Wednesday, July 15, 2009

Some Valid Questions

Julie, also known as 3 22nds, asked, "Does having snacks around encourage your kids to snack more?"

It definitely does in the sense that if they see "fun snacks" in the pantry they will whine and beg for them and/or try to grab them on their own. They will go and survey the contents of the fridge when they get hungry and the get excited if they see cheese sticks, strawberries, yogurt cups, etc. It's no different than if you and I had warm chocolate brownies sitting on the counter, just begging for us to eat them!

But having snacks isn't the main reason they eat all the time. I have learned to distinguish between boredom eating and true hunger. My kids are earnestly hungry 5 times a day and they will eat whatever they can when they are hungry, even if it's brown rice or nothing but boiled eggs. They don't seem physically capable of going 4 hours between meals at this point. But, in order to curb "mindless, hobby eating" I have a rule that they may only have a snack at 10:00 a.m. and 3:00 p.m. Having this set in stone helps both the kids and I stay in a routine of what to expect in the food arena. I also cut them off most of the time. After 1 nectarine and 1/2 C. of goldfish crackers I will tell them that they will have to wait until lunch for anything more. Without limits, I wonder if they would eat all day long? It sure seems like I am making snacks/meals all day long because it seems that before and after the older two eat, Justus needs a bottle or a snack too and I'll squeeze my own meal in there somewhere only for it to be time to feed a kid again shortly after!

Cassie asked, "Are getting enough fatty foods to help their little brains develop?"

I would have to say probably, because of the fact that they eat lots of cheese daily (whether in sticks, cubes, or in a meal I fix), homemade yogurt often, drink two glasses of milk per day, have crackers for snack or meat in meals, little chocolate rewards for Jeremiah staying dry all night or going potty, tortilla chips, muffins, peanut butter, etc. If there is one area I could really work on it would be having my kids eat more meat. Neither of us really have to have meat in the meal and so I always need to stop and consider whether my kids are getting enough. So, it's good for me to consider whether or not my kiddoes are getting their daily fat intake as well as their proteins. Thanks!


Kristin said...

Coming from a mother whose kids constantly graze all day long and hasn't been very consistent at enforcing specific snack times (my own fault, I know!), how can I get them on a set snacking schedule while minimizing fits in trying to do so?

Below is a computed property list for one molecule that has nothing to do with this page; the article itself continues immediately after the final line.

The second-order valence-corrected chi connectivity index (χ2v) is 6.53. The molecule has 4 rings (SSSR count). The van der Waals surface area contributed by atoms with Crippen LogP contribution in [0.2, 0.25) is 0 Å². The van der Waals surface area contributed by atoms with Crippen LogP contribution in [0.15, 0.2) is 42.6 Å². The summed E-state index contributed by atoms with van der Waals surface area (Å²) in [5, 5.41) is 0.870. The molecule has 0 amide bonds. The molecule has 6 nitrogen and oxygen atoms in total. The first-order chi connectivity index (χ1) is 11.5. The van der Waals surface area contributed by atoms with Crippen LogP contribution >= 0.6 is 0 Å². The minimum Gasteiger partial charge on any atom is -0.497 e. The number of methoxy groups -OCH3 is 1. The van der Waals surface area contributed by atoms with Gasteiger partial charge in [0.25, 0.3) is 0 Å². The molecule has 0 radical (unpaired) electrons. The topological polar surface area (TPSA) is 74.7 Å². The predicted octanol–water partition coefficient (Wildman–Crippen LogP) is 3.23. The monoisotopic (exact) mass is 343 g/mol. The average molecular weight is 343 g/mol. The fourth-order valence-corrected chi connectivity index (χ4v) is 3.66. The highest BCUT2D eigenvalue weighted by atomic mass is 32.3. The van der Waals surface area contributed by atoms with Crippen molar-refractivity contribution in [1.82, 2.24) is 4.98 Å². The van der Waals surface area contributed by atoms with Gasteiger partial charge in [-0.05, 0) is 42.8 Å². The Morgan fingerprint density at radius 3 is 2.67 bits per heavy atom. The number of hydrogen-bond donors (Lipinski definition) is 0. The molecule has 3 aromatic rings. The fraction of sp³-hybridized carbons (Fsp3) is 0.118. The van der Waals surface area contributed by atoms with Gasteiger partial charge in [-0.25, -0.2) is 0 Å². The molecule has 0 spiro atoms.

LS said...

Perhaps making a game of it and teaching Madison the numbers on the clock and then saying that you can only open the fridge/pantry/cupboard doors at that time for snacks. Kids her age seem to love rules so making a family rule and posting it on the dining room wall might help them when they beg for food and you point them to the sign. Their bodies will adjust, but in the meantime, perhaps distraction and lots of activities to divert their begging until they get into the habit of set snacktimes? I wish you the best!

Rachel said...

Having them eat butter (not margarine!) is one of the best "brain developers."

Sheila said...

I am so glad that you recognize that they physically need their snacks. I'm reading too many things lately from adults who have no need to snack thinking that kids shouldn't need to snack either. I am 42 years old, and I snack. If I attempt to go from lunch to dinner with out a snack, I begin to shake, get light-headed and break out in a sweat. Obviously, not everyone does this, but I do. My kids have always snacked. They always had to check with me, I didn't have an 'open' snack policy, but I do have a 'snack basket' that I fill with healthy snacks. Now they are 12 and 9, and they can snack from the snack basket as they need to. However, they know that 1 snack between meals is what they are allowed (with very rare exceptions). The 9 year old doesn't need to snack as often, and quite often she doesn't. The 12 year old may snack up to 3 times per day, but is 5' 3 1/2" and 106 pounds, so obviously isn't eating more than she needs to. Snacks should be just a part of your healthy eating routine. We do not snacks on chips or sweets. Sorry to be on a soapbox! I guess I'm just always defensive when people say or imply that snacks are bad, because I would just be miserable if I weren't allowed to snack, and I'm not growing! (BTW, I'm not overweight, either.)

Pin It
Pin It
Pin It